Indexes in databases are very similar to indexes in libraries. Indexes allow locating information within a database fast, much like they do in libraries. If all books in a library are indexed alphabetically then you don't need to browse the whole library to find particular book. Instead you'll simply get the first letter from the book title and you'll find this letter's section in the library starting your search from there, which will narrow down your search significantly.
An Index can be created on a single column or a combination of columns in a database table. A table index is a database structure that arranges the values of one or more columns in a database table in specific order. The table index has pointers to the values stored in specified column or combination of columns of the table. These pointers are ordered depending on the sort order specified in the index.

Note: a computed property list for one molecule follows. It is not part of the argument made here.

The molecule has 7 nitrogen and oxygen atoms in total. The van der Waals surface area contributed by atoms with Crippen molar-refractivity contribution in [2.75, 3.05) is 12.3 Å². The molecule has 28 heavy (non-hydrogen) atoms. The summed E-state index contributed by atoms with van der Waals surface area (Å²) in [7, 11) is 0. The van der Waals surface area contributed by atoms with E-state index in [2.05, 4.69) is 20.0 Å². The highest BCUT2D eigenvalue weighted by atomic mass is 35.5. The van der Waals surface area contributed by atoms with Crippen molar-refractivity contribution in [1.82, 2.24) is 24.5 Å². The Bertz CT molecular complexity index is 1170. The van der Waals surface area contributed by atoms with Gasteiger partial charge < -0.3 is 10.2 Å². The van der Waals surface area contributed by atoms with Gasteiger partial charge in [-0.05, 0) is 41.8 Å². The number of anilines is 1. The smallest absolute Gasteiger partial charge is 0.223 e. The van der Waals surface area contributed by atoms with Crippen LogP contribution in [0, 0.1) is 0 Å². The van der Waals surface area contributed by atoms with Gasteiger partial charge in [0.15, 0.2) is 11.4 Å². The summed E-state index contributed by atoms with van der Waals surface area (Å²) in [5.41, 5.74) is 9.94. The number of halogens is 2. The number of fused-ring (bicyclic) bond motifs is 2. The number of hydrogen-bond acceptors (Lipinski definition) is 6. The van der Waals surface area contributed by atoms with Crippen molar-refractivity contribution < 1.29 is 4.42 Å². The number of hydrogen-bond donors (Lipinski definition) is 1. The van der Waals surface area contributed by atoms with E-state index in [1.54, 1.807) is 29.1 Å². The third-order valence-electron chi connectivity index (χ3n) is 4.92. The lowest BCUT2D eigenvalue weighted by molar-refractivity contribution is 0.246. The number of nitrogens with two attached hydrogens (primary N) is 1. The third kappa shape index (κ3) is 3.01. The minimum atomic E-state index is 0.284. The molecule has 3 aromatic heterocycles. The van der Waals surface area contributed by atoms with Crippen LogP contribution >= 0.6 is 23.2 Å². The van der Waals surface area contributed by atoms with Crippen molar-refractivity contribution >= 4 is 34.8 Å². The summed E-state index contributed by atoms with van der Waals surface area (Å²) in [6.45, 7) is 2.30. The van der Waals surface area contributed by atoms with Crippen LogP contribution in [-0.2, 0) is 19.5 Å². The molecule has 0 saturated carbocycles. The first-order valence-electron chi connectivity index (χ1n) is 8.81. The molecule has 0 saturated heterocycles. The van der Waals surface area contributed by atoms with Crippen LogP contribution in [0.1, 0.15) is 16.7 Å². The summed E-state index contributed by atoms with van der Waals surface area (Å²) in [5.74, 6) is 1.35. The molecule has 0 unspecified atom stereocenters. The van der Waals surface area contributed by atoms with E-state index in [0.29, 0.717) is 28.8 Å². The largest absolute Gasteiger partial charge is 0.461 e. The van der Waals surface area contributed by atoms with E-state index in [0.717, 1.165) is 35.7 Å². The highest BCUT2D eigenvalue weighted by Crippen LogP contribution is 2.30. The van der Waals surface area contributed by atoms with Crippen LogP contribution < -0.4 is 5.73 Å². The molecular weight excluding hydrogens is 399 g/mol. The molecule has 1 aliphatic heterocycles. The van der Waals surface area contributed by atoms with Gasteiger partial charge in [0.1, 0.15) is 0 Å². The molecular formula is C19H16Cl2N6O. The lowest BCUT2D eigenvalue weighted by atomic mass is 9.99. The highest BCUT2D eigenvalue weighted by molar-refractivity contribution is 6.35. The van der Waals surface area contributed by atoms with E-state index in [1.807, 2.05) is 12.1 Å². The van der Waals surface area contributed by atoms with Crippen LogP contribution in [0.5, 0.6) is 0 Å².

Here is how to use CREATE INDEX SQL statement to create an index on column Model in the Product table, called idxModel:
The syntax for creating indexes varies greatly amongst different RDBMS, that's why we will not discuss this matter further.
There are some general rules which describe when to use indexes. When dealing with relatively small tables, indexes do not improve performance. In general indexes improve performance when they are created on fields used in table joins. Use indexes when most of your database queries retrieve relatively small datasets, because if your queries retrieve most of the data most of the time, the indexes will actually slow the data retrieval. Use indexes for columns that have many different values (there are not many repeated values within the column). Although indexes improve search performance, they slow the updates, and this might be something worth considering. One other factor can be your site's hosting service.